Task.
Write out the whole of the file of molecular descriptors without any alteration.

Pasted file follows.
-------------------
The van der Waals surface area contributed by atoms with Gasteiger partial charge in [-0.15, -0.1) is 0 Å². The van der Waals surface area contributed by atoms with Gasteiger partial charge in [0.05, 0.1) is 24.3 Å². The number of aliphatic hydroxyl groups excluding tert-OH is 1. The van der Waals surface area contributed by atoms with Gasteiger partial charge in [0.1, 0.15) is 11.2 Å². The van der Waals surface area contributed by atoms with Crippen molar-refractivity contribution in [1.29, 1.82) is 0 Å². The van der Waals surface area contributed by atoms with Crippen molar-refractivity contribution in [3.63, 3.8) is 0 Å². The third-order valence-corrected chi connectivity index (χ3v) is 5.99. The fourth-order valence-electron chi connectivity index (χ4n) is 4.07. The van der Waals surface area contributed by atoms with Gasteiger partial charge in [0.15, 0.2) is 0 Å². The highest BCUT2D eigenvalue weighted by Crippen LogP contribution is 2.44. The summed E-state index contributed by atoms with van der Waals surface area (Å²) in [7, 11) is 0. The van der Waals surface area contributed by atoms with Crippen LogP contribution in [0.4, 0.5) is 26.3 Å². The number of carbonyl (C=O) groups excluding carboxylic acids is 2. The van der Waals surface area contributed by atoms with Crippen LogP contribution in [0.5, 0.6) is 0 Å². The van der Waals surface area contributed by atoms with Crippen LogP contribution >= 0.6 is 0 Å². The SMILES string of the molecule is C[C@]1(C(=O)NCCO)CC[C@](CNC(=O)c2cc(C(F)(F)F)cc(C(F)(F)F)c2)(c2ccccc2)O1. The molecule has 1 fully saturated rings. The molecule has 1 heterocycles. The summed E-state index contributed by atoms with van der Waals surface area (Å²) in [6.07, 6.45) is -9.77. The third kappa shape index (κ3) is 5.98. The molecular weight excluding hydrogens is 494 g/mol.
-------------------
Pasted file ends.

The van der Waals surface area contributed by atoms with Gasteiger partial charge in [-0.15, -0.1) is 0 Å². The van der Waals surface area contributed by atoms with Gasteiger partial charge in [0.05, 0.1) is 24.3 Å². The number of aliphatic hydroxyl groups excluding tert-OH is 1. The van der Waals surface area contributed by atoms with Gasteiger partial charge in [0.1, 0.15) is 11.2 Å². The van der Waals surface area contributed by atoms with Crippen molar-refractivity contribution in [1.29, 1.82) is 0 Å². The van der Waals surface area contributed by atoms with Crippen molar-refractivity contribution in [3.63, 3.8) is 0 Å². The third-order valence-corrected chi connectivity index (χ3v) is 5.99. The fourth-order valence-electron chi connectivity index (χ4n) is 4.07. The van der Waals surface area contributed by atoms with Gasteiger partial charge in [0.15, 0.2) is 0 Å². The highest BCUT2D eigenvalue weighted by Crippen LogP contribution is 2.44. The summed E-state index contributed by atoms with van der Waals surface area (Å²) in [7, 11) is 0. The van der Waals surface area contributed by atoms with Crippen LogP contribution in [0.4, 0.5) is 26.3 Å². The number of carbonyl (C=O) groups excluding carboxylic acids is 2. The van der Waals surface area contributed by atoms with Crippen LogP contribution in [0.5, 0.6) is 0 Å². The van der Waals surface area contributed by atoms with Crippen LogP contribution >= 0.6 is 0 Å². The SMILES string of the molecule is C[C@]1(C(=O)NCCO)CC[C@](CNC(=O)c2cc(C(F)(F)F)cc(C(F)(F)F)c2)(c2ccccc2)O1. The molecule has 1 fully saturated rings. The molecule has 1 heterocycles. The summed E-state index contributed by atoms with van der Waals surface area (Å²) in [6.07, 6.45) is -9.77. The third kappa shape index (κ3) is 5.98. The molecular weight excluding hydrogens is 494 g/mol.